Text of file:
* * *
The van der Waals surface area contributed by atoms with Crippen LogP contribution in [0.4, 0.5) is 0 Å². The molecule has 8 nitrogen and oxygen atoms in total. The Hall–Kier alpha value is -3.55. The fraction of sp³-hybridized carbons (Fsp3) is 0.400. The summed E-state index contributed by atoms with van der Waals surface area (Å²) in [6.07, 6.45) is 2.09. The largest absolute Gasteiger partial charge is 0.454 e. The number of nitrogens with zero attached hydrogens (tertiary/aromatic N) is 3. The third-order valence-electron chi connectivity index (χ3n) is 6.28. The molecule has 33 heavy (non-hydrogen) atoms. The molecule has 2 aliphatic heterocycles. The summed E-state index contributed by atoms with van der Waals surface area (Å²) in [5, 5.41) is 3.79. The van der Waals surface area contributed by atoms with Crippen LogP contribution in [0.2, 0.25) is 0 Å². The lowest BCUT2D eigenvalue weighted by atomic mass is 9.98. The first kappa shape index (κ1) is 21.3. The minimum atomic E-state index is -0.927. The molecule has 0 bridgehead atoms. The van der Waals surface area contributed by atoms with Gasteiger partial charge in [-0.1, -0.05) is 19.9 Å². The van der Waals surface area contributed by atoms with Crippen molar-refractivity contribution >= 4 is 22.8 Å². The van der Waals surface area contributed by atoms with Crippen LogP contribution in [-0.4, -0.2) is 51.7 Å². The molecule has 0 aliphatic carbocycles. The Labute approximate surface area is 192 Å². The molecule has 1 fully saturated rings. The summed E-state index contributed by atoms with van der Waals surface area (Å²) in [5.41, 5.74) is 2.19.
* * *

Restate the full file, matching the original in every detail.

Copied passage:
The van der Waals surface area contributed by atoms with Crippen LogP contribution in [0.4, 0.5) is 0 Å². The molecule has 8 nitrogen and oxygen atoms in total. The Hall–Kier alpha value is -3.55. The fraction of sp³-hybridized carbons (Fsp3) is 0.400. The summed E-state index contributed by atoms with van der Waals surface area (Å²) in [6.07, 6.45) is 2.09. The largest absolute Gasteiger partial charge is 0.454 e. The number of nitrogens with zero attached hydrogens (tertiary/aromatic N) is 3. The third-order valence-electron chi connectivity index (χ3n) is 6.28. The molecule has 33 heavy (non-hydrogen) atoms. The molecule has 2 aliphatic heterocycles. The summed E-state index contributed by atoms with van der Waals surface area (Å²) in [5, 5.41) is 3.79. The van der Waals surface area contributed by atoms with Crippen LogP contribution in [0.2, 0.25) is 0 Å². The lowest BCUT2D eigenvalue weighted by atomic mass is 9.98. The first kappa shape index (κ1) is 21.3. The minimum atomic E-state index is -0.927. The molecule has 0 bridgehead atoms. The van der Waals surface area contributed by atoms with Gasteiger partial charge in [-0.1, -0.05) is 19.9 Å². The van der Waals surface area contributed by atoms with Crippen molar-refractivity contribution >= 4 is 22.8 Å². The van der Waals surface area contributed by atoms with Crippen LogP contribution in [-0.4, -0.2) is 51.7 Å². The molecule has 0 aliphatic carbocycles. The Labute approximate surface area is 192 Å². The molecule has 1 fully saturated rings. The summed E-state index contributed by atoms with van der Waals surface area (Å²) in [5.41, 5.74) is 2.19.